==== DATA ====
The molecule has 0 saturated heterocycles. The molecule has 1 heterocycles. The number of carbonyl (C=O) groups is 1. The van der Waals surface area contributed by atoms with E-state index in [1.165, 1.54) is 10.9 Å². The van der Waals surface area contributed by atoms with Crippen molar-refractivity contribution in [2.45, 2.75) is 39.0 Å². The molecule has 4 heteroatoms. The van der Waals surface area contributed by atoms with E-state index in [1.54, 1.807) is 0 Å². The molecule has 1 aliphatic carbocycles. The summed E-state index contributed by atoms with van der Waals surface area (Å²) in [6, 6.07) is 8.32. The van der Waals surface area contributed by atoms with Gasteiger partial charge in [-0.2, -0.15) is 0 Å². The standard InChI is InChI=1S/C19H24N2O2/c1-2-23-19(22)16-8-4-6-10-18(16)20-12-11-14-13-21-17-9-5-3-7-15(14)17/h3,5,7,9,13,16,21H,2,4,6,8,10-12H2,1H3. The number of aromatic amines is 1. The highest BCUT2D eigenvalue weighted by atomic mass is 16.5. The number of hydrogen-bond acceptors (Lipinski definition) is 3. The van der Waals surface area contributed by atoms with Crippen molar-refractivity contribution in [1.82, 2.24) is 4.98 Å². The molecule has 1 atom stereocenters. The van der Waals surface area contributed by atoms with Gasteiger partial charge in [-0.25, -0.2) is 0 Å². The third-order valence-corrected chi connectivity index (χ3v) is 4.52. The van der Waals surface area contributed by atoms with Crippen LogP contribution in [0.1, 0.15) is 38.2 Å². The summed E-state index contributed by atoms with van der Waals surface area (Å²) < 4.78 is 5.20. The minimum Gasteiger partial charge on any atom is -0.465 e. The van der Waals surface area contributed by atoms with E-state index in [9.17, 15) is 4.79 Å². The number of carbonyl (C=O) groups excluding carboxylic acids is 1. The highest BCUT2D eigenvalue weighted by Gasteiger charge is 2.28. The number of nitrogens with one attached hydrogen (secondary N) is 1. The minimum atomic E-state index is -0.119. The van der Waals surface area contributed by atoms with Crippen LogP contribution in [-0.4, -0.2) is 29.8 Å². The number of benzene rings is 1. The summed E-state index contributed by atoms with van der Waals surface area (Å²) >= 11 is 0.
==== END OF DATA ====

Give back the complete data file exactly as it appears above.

The molecule has 0 saturated heterocycles. The molecule has 1 heterocycles. The number of carbonyl (C=O) groups is 1. The van der Waals surface area contributed by atoms with E-state index in [1.165, 1.54) is 10.9 Å². The van der Waals surface area contributed by atoms with Crippen molar-refractivity contribution in [2.45, 2.75) is 39.0 Å². The molecule has 4 heteroatoms. The van der Waals surface area contributed by atoms with E-state index in [1.54, 1.807) is 0 Å². The molecule has 1 aliphatic carbocycles. The summed E-state index contributed by atoms with van der Waals surface area (Å²) in [6, 6.07) is 8.32. The van der Waals surface area contributed by atoms with Gasteiger partial charge in [-0.2, -0.15) is 0 Å². The standard InChI is InChI=1S/C19H24N2O2/c1-2-23-19(22)16-8-4-6-10-18(16)20-12-11-14-13-21-17-9-5-3-7-15(14)17/h3,5,7,9,13,16,21H,2,4,6,8,10-12H2,1H3. The number of aromatic amines is 1. The highest BCUT2D eigenvalue weighted by atomic mass is 16.5. The number of hydrogen-bond acceptors (Lipinski definition) is 3. The van der Waals surface area contributed by atoms with Crippen molar-refractivity contribution in [1.82, 2.24) is 4.98 Å². The molecule has 1 atom stereocenters. The van der Waals surface area contributed by atoms with Gasteiger partial charge in [-0.25, -0.2) is 0 Å². The third-order valence-corrected chi connectivity index (χ3v) is 4.52. The van der Waals surface area contributed by atoms with Crippen LogP contribution in [0.1, 0.15) is 38.2 Å². The summed E-state index contributed by atoms with van der Waals surface area (Å²) < 4.78 is 5.20. The minimum Gasteiger partial charge on any atom is -0.465 e. The van der Waals surface area contributed by atoms with E-state index in [9.17, 15) is 4.79 Å². The number of carbonyl (C=O) groups excluding carboxylic acids is 1. The highest BCUT2D eigenvalue weighted by Gasteiger charge is 2.28. The number of nitrogens with one attached hydrogen (secondary N) is 1. The minimum atomic E-state index is -0.119. The van der Waals surface area contributed by atoms with Crippen LogP contribution in [-0.4, -0.2) is 29.8 Å². The number of benzene rings is 1. The summed E-state index contributed by atoms with van der Waals surface area (Å²) >= 11 is 0.